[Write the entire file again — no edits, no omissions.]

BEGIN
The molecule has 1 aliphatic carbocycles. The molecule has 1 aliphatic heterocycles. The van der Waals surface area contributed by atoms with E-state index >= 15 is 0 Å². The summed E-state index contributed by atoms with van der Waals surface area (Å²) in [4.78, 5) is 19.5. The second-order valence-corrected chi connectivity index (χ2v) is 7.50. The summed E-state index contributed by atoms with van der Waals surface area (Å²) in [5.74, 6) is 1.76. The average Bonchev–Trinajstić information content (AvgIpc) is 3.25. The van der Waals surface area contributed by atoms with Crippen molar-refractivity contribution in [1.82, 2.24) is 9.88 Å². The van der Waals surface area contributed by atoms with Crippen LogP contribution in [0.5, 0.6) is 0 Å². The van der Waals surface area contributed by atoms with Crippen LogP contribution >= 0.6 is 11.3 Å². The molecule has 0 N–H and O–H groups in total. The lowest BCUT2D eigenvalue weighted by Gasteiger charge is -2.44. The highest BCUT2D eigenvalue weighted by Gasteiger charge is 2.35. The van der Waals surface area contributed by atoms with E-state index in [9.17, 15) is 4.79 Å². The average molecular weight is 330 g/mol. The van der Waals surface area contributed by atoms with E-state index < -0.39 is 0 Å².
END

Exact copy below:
The molecule has 1 aliphatic carbocycles. The molecule has 1 aliphatic heterocycles. The van der Waals surface area contributed by atoms with E-state index >= 15 is 0 Å². The summed E-state index contributed by atoms with van der Waals surface area (Å²) in [4.78, 5) is 19.5. The second-order valence-corrected chi connectivity index (χ2v) is 7.50. The summed E-state index contributed by atoms with van der Waals surface area (Å²) in [5.74, 6) is 1.76. The average Bonchev–Trinajstić information content (AvgIpc) is 3.25. The van der Waals surface area contributed by atoms with Crippen molar-refractivity contribution in [1.82, 2.24) is 9.88 Å². The van der Waals surface area contributed by atoms with Crippen LogP contribution in [0.5, 0.6) is 0 Å². The van der Waals surface area contributed by atoms with Crippen LogP contribution >= 0.6 is 11.3 Å². The molecule has 0 N–H and O–H groups in total. The lowest BCUT2D eigenvalue weighted by Gasteiger charge is -2.44. The highest BCUT2D eigenvalue weighted by Gasteiger charge is 2.35. The van der Waals surface area contributed by atoms with E-state index in [9.17, 15) is 4.79 Å². The average molecular weight is 330 g/mol. The van der Waals surface area contributed by atoms with E-state index < -0.39 is 0 Å².